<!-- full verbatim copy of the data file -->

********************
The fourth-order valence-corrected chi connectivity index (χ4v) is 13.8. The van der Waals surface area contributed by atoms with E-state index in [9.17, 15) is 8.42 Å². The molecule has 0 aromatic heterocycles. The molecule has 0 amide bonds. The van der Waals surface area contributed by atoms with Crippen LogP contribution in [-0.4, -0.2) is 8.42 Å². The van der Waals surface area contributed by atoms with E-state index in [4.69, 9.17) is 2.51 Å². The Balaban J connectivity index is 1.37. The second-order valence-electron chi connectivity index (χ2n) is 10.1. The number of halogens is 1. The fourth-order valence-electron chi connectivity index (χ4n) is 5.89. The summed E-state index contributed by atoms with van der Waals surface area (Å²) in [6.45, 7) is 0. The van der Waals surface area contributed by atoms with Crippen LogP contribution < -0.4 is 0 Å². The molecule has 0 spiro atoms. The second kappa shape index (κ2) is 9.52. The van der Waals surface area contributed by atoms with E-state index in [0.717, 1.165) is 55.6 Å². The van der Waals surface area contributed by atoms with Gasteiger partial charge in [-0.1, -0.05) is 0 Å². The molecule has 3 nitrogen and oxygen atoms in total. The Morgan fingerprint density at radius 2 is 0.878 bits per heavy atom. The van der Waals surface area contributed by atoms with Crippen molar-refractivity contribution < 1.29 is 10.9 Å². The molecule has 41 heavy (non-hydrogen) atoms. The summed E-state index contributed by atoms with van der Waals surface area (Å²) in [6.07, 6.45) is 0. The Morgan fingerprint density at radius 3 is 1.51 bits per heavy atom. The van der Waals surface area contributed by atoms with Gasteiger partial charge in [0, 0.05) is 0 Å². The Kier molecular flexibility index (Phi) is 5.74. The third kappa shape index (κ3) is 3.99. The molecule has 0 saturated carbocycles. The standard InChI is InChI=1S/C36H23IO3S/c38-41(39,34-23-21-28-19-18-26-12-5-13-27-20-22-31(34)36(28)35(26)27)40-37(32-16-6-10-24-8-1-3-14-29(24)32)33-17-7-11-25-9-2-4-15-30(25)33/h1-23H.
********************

The fourth-order valence-corrected chi connectivity index (χ4v) is 13.8. The van der Waals surface area contributed by atoms with E-state index in [9.17, 15) is 8.42 Å². The molecule has 0 aromatic heterocycles. The molecule has 0 amide bonds. The van der Waals surface area contributed by atoms with Crippen LogP contribution in [-0.4, -0.2) is 8.42 Å². The van der Waals surface area contributed by atoms with E-state index in [4.69, 9.17) is 2.51 Å². The Balaban J connectivity index is 1.37. The second-order valence-electron chi connectivity index (χ2n) is 10.1. The number of halogens is 1. The fourth-order valence-electron chi connectivity index (χ4n) is 5.89. The summed E-state index contributed by atoms with van der Waals surface area (Å²) in [6.45, 7) is 0. The van der Waals surface area contributed by atoms with Crippen LogP contribution < -0.4 is 0 Å². The molecule has 0 spiro atoms. The second kappa shape index (κ2) is 9.52. The van der Waals surface area contributed by atoms with E-state index in [0.717, 1.165) is 55.6 Å². The van der Waals surface area contributed by atoms with Gasteiger partial charge in [-0.1, -0.05) is 0 Å². The molecule has 3 nitrogen and oxygen atoms in total. The Morgan fingerprint density at radius 2 is 0.878 bits per heavy atom. The van der Waals surface area contributed by atoms with Crippen molar-refractivity contribution < 1.29 is 10.9 Å². The molecule has 41 heavy (non-hydrogen) atoms. The summed E-state index contributed by atoms with van der Waals surface area (Å²) in [6.07, 6.45) is 0. The Morgan fingerprint density at radius 3 is 1.51 bits per heavy atom. The van der Waals surface area contributed by atoms with Gasteiger partial charge in [0, 0.05) is 0 Å². The Kier molecular flexibility index (Phi) is 5.74. The third kappa shape index (κ3) is 3.99. The molecule has 0 saturated carbocycles. The standard InChI is InChI=1S/C36H23IO3S/c38-41(39,34-23-21-28-19-18-26-12-5-13-27-20-22-31(34)36(28)35(26)27)40-37(32-16-6-10-24-8-1-3-14-29(24)32)33-17-7-11-25-9-2-4-15-30(25)33/h1-23H.